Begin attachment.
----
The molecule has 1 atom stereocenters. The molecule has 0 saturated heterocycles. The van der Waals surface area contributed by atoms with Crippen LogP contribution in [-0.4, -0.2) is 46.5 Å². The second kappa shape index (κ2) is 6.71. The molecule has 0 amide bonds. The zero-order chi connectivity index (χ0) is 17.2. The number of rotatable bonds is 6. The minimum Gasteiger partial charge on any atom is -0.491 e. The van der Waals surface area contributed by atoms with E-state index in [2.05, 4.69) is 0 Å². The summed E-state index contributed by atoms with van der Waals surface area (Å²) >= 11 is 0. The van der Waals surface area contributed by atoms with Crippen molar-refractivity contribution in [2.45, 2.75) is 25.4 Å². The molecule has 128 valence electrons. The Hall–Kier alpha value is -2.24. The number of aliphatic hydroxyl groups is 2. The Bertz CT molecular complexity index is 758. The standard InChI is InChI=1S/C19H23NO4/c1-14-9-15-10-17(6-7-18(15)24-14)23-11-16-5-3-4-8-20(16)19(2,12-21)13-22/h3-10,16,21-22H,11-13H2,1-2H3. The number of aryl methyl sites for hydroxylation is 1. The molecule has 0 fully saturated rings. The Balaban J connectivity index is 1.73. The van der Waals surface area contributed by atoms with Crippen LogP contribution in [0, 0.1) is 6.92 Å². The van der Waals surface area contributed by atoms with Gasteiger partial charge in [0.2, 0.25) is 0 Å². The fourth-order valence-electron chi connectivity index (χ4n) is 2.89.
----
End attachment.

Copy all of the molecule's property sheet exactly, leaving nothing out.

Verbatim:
The molecule has 1 atom stereocenters. The molecule has 0 saturated heterocycles. The van der Waals surface area contributed by atoms with Crippen LogP contribution in [-0.4, -0.2) is 46.5 Å². The second kappa shape index (κ2) is 6.71. The molecule has 0 amide bonds. The zero-order chi connectivity index (χ0) is 17.2. The number of rotatable bonds is 6. The minimum Gasteiger partial charge on any atom is -0.491 e. The van der Waals surface area contributed by atoms with E-state index in [2.05, 4.69) is 0 Å². The summed E-state index contributed by atoms with van der Waals surface area (Å²) >= 11 is 0. The van der Waals surface area contributed by atoms with Crippen molar-refractivity contribution in [2.45, 2.75) is 25.4 Å². The molecule has 128 valence electrons. The Hall–Kier alpha value is -2.24. The number of aliphatic hydroxyl groups is 2. The Bertz CT molecular complexity index is 758. The standard InChI is InChI=1S/C19H23NO4/c1-14-9-15-10-17(6-7-18(15)24-14)23-11-16-5-3-4-8-20(16)19(2,12-21)13-22/h3-10,16,21-22H,11-13H2,1-2H3. The number of aryl methyl sites for hydroxylation is 1. The molecule has 0 fully saturated rings. The Balaban J connectivity index is 1.73. The van der Waals surface area contributed by atoms with Crippen LogP contribution in [0, 0.1) is 6.92 Å². The van der Waals surface area contributed by atoms with Gasteiger partial charge in [0.2, 0.25) is 0 Å². The fourth-order valence-electron chi connectivity index (χ4n) is 2.89.